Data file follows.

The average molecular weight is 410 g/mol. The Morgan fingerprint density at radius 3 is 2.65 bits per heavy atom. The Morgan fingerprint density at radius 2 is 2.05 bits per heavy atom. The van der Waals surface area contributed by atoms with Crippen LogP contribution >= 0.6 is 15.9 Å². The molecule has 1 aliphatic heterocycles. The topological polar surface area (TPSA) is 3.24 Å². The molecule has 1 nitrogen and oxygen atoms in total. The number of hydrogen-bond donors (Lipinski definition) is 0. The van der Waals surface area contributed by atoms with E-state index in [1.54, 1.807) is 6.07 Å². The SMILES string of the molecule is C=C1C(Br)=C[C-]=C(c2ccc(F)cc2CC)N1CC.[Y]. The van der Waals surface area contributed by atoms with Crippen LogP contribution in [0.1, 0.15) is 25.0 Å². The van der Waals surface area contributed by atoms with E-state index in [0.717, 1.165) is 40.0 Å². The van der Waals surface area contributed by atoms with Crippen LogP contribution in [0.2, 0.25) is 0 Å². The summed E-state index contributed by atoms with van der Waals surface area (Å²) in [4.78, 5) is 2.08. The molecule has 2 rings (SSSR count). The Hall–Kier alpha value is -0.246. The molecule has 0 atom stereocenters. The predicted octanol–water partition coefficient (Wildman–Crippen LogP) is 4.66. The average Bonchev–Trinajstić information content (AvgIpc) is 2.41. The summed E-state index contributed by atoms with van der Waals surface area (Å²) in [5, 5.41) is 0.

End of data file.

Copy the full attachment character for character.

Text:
The average molecular weight is 410 g/mol. The Morgan fingerprint density at radius 3 is 2.65 bits per heavy atom. The Morgan fingerprint density at radius 2 is 2.05 bits per heavy atom. The van der Waals surface area contributed by atoms with Crippen LogP contribution >= 0.6 is 15.9 Å². The molecule has 1 aliphatic heterocycles. The topological polar surface area (TPSA) is 3.24 Å². The molecule has 1 nitrogen and oxygen atoms in total. The number of hydrogen-bond donors (Lipinski definition) is 0. The van der Waals surface area contributed by atoms with E-state index in [1.54, 1.807) is 6.07 Å². The SMILES string of the molecule is C=C1C(Br)=C[C-]=C(c2ccc(F)cc2CC)N1CC.[Y]. The van der Waals surface area contributed by atoms with Crippen LogP contribution in [0.1, 0.15) is 25.0 Å². The van der Waals surface area contributed by atoms with E-state index in [0.717, 1.165) is 40.0 Å². The van der Waals surface area contributed by atoms with Crippen LogP contribution in [0.2, 0.25) is 0 Å². The summed E-state index contributed by atoms with van der Waals surface area (Å²) in [4.78, 5) is 2.08. The molecule has 2 rings (SSSR count). The Hall–Kier alpha value is -0.246. The molecule has 0 atom stereocenters. The predicted octanol–water partition coefficient (Wildman–Crippen LogP) is 4.66. The average Bonchev–Trinajstić information content (AvgIpc) is 2.41. The summed E-state index contributed by atoms with van der Waals surface area (Å²) in [5, 5.41) is 0.